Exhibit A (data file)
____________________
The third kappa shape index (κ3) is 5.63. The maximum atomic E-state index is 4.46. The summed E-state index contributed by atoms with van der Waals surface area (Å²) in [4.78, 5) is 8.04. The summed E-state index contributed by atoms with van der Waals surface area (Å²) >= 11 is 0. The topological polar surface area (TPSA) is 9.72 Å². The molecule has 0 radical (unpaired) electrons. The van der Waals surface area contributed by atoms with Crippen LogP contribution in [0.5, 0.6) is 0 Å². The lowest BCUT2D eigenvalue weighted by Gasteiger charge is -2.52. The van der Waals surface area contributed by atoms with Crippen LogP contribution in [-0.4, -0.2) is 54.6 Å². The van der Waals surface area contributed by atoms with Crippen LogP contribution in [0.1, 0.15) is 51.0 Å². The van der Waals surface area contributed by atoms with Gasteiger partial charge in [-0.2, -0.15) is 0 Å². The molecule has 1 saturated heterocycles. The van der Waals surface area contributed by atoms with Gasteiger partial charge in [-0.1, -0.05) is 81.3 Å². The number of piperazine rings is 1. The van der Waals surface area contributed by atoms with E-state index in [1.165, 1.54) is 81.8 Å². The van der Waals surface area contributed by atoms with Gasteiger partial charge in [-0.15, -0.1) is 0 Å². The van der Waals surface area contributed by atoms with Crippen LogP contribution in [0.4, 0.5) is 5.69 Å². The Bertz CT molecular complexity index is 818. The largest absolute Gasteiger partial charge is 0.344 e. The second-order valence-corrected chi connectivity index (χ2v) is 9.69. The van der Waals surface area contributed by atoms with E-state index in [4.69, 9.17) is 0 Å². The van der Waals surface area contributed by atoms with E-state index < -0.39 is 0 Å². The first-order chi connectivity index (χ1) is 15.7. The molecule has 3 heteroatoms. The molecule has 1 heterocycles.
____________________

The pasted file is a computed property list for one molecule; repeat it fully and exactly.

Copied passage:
The third kappa shape index (κ3) is 5.63. The maximum atomic E-state index is 4.46. The summed E-state index contributed by atoms with van der Waals surface area (Å²) in [4.78, 5) is 8.04. The summed E-state index contributed by atoms with van der Waals surface area (Å²) >= 11 is 0. The topological polar surface area (TPSA) is 9.72 Å². The molecule has 0 radical (unpaired) electrons. The van der Waals surface area contributed by atoms with Crippen LogP contribution in [0.5, 0.6) is 0 Å². The lowest BCUT2D eigenvalue weighted by Gasteiger charge is -2.52. The van der Waals surface area contributed by atoms with Crippen LogP contribution in [-0.4, -0.2) is 54.6 Å². The van der Waals surface area contributed by atoms with Crippen LogP contribution in [0.1, 0.15) is 51.0 Å². The van der Waals surface area contributed by atoms with Gasteiger partial charge in [-0.2, -0.15) is 0 Å². The molecule has 1 saturated heterocycles. The van der Waals surface area contributed by atoms with Gasteiger partial charge in [-0.1, -0.05) is 81.3 Å². The number of piperazine rings is 1. The van der Waals surface area contributed by atoms with E-state index in [1.165, 1.54) is 81.8 Å². The van der Waals surface area contributed by atoms with Gasteiger partial charge in [-0.15, -0.1) is 0 Å². The van der Waals surface area contributed by atoms with Crippen LogP contribution in [0.4, 0.5) is 5.69 Å². The Bertz CT molecular complexity index is 818. The largest absolute Gasteiger partial charge is 0.344 e. The second-order valence-corrected chi connectivity index (χ2v) is 9.69. The van der Waals surface area contributed by atoms with E-state index in [4.69, 9.17) is 0 Å². The van der Waals surface area contributed by atoms with E-state index < -0.39 is 0 Å². The first-order chi connectivity index (χ1) is 15.7. The molecule has 3 heteroatoms. The molecule has 1 heterocycles.